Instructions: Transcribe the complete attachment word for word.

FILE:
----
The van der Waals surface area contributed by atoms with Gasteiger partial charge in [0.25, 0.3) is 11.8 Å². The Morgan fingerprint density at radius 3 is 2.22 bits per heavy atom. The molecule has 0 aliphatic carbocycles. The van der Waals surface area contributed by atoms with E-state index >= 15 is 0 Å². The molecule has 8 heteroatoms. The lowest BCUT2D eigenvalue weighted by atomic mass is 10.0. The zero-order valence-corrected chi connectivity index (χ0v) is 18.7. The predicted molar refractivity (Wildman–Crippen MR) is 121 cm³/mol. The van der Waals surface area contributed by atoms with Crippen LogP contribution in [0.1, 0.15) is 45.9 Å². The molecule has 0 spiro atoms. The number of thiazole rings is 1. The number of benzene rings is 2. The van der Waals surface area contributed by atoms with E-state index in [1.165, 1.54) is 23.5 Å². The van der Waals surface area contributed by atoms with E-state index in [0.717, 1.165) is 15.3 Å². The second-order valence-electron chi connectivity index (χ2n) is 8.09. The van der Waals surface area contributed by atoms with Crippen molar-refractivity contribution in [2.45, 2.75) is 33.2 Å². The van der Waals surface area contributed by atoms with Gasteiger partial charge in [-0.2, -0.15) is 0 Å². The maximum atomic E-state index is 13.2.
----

The van der Waals surface area contributed by atoms with Gasteiger partial charge in [0.25, 0.3) is 11.8 Å². The Morgan fingerprint density at radius 3 is 2.22 bits per heavy atom. The molecule has 0 aliphatic carbocycles. The van der Waals surface area contributed by atoms with E-state index >= 15 is 0 Å². The molecule has 8 heteroatoms. The lowest BCUT2D eigenvalue weighted by atomic mass is 10.0. The zero-order valence-corrected chi connectivity index (χ0v) is 18.7. The predicted molar refractivity (Wildman–Crippen MR) is 121 cm³/mol. The van der Waals surface area contributed by atoms with Crippen LogP contribution in [0.1, 0.15) is 45.9 Å². The molecule has 0 spiro atoms. The number of thiazole rings is 1. The number of benzene rings is 2. The van der Waals surface area contributed by atoms with E-state index in [1.165, 1.54) is 23.5 Å². The van der Waals surface area contributed by atoms with E-state index in [0.717, 1.165) is 15.3 Å². The second-order valence-electron chi connectivity index (χ2n) is 8.09. The van der Waals surface area contributed by atoms with Crippen molar-refractivity contribution in [2.45, 2.75) is 33.2 Å². The van der Waals surface area contributed by atoms with Gasteiger partial charge in [-0.2, -0.15) is 0 Å². The maximum atomic E-state index is 13.2.